FirstName varchar(255),
    Age int,
    City varchar(255) DEFAULT 'Mumbai',
    DateOfBirth date DEFAULT GETDATE(),
    Salary   DECIMAL (18, 2) DEFAULT 5000.00
)

In the above Employee table City, DateOfBirth and Salary columns are created with Default constraint so while we are inserting the value to the Employee table if we do not specify the values for these columns then it stores the default values.

Let’s insert a record into this table as: Insert into Employee (ID, LastName, Age) values(1, ‘Rout’, 30)

In the above example, we didn’t specify the values for the City, DateOfBirth, and Salary column so it takes the default value.

Select the data from the table as select * from Employee

SQL Server Constraints - Data in SQL

NOT NULL Constraint in SQL Server:

If the NOT NULL constraint is applied on a column then that column will not allow any null values into it. That means it is used to avoid NULL values but it accepted duplicate values into a column.

A table can contain any number of NOT NULL constraints. We can apply the NOT NULL constraint on any data type column such as integer, character, money, etc.

Example: To understand this concept let’s create a table using NOT NULL constraint.

CREATE TABLE customer 
( 
    id    INT NOT NULL, 
    name  VARCHAR(30) NOT NULL,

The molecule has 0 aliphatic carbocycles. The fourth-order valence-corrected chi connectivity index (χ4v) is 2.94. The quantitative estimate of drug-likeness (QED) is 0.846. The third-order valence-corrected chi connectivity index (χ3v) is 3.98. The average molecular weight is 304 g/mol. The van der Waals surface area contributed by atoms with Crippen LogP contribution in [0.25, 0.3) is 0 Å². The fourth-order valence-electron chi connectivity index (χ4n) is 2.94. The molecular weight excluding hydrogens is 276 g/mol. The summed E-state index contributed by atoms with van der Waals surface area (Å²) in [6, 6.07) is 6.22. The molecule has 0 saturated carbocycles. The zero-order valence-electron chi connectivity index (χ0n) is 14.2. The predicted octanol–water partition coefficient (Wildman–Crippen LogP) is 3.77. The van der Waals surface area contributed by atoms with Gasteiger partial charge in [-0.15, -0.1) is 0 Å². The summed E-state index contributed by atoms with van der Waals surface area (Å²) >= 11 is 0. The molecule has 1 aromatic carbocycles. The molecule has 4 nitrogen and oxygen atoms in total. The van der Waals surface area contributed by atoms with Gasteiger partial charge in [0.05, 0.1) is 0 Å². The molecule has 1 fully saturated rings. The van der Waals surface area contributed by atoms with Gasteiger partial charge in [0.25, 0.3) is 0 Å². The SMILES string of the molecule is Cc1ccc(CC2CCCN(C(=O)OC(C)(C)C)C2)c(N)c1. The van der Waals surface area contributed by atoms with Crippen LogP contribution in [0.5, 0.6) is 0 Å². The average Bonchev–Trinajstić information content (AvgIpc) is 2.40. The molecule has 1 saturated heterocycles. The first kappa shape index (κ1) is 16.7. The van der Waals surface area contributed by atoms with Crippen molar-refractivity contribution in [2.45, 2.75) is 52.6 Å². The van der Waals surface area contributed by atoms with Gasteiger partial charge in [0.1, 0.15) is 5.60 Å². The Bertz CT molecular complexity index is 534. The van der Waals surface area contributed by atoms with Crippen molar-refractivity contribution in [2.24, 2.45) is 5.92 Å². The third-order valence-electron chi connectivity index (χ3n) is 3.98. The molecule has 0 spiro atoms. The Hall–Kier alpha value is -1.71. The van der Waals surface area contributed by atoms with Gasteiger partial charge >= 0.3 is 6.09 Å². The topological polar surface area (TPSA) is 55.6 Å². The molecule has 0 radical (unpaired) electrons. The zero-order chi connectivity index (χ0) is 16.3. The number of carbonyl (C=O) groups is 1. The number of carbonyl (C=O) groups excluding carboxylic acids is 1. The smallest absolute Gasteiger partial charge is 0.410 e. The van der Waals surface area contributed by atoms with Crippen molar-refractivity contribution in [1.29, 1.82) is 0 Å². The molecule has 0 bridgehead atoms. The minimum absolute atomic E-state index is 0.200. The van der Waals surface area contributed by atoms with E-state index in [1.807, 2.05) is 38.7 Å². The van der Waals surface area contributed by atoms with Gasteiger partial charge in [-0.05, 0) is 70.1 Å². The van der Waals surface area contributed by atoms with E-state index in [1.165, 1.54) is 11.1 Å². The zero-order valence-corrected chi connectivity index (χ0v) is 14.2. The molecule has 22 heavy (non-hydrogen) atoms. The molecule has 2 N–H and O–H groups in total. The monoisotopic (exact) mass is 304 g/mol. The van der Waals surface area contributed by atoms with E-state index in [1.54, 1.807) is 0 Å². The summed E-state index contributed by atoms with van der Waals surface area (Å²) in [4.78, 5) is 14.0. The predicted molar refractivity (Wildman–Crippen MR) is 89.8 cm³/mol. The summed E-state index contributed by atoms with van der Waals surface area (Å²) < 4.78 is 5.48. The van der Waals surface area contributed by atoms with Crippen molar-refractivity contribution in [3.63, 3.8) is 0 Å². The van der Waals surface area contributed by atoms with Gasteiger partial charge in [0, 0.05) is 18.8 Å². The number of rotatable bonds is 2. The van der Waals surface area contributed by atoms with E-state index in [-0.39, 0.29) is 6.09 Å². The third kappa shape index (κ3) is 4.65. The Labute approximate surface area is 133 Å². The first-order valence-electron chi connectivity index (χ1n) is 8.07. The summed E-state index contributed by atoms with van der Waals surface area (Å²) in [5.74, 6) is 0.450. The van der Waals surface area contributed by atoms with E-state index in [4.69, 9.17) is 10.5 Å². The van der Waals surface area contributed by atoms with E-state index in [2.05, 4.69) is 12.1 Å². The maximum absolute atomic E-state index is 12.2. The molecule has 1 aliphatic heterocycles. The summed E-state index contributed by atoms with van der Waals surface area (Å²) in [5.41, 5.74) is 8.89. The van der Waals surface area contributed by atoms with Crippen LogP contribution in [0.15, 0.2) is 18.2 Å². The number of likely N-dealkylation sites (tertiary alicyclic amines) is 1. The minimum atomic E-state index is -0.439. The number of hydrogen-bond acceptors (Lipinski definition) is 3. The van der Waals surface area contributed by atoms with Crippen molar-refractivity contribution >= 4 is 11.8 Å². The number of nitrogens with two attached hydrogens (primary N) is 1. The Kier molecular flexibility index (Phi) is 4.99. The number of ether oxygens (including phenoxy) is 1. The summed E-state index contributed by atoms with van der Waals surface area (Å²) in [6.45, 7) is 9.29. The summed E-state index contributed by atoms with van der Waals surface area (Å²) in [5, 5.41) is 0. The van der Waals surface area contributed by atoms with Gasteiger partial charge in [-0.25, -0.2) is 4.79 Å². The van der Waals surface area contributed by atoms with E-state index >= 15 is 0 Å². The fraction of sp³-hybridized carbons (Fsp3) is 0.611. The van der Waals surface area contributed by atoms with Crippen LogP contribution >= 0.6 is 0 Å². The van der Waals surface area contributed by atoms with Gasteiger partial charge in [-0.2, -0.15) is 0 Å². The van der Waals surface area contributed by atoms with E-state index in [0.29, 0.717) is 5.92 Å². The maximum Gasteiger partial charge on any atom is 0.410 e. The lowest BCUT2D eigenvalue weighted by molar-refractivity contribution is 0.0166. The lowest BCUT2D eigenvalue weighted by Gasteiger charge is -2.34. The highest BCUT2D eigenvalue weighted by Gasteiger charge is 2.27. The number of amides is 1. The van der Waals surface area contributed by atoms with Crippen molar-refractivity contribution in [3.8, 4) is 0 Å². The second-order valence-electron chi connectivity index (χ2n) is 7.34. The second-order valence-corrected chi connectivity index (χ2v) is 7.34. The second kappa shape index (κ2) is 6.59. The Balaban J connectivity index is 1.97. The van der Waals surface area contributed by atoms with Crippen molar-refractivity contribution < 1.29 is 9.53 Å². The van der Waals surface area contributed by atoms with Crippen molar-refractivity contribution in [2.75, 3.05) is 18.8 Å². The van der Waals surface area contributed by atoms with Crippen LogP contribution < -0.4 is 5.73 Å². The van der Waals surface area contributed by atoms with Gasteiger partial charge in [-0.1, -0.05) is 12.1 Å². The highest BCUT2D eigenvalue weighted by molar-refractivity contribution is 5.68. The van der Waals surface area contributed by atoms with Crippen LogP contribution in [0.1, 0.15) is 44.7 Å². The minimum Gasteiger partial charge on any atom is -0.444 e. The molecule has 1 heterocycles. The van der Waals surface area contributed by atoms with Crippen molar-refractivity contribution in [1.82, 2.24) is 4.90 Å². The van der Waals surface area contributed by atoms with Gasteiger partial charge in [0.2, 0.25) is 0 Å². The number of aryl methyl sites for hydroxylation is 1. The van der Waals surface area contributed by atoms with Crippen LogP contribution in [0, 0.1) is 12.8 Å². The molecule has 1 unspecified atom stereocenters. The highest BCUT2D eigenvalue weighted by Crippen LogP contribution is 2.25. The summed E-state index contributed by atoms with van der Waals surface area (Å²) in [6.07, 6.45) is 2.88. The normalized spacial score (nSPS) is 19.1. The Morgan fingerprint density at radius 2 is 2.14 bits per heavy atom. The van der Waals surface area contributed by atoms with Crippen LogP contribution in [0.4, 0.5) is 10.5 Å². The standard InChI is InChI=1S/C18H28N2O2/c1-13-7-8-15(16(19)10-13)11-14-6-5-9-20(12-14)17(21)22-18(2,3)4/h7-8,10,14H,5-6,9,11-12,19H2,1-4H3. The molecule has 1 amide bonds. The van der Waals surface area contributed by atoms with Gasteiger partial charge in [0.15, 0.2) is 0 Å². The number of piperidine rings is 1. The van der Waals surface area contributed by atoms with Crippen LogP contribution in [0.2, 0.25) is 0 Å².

mobno CHAR(10) NOT NULL 
) 

INSERT customer 
VALUES (101, 
    'AA', 
    '9853977973')--ALLOWED 

INSERT customer 
VALUES (101, 
    'AA', 
    '9853977973')--ALLOWED 

INSERT customer 
VALUES (NULL, 
    NULL, 
    NULL)--NOTALLOWED 

When we execute the above query it will give us the below error

SQL Server Constraints

Note: When we INSERT a null value into a column on which the NOT NULL constraint is imposed. The execution of the insert statement is terminated by displaying a user-friendly message telling the reason for termination and also specifies the database, the table and the column where the problem got occurred.

UNIQUE Constraint in SQL Server:

If this constraint is applied on a column then that column will not allow duplicate values. That means UNIQUE constraint is used to avoid duplicate values but it accepted null values in a column.

The unique key constraints are used to enforce entity integrity as the primary key constraints.

A table can contain any number of UNIQUE constraints. We can apply the UNIQUE constraint on any data type column such as integer, character, money, etc.

Syntax: CREATE TABLE<TABLE NAME>(<COLUMN NAME><DATA TYPE><CONSTRAINTKEY>……)

Example: Let’s create a table to understand this concept.

CREATE TABLE customer 
( 
    Id      INT UNIQUE, 
    NAME    VARCHAR(30) UNIQUE,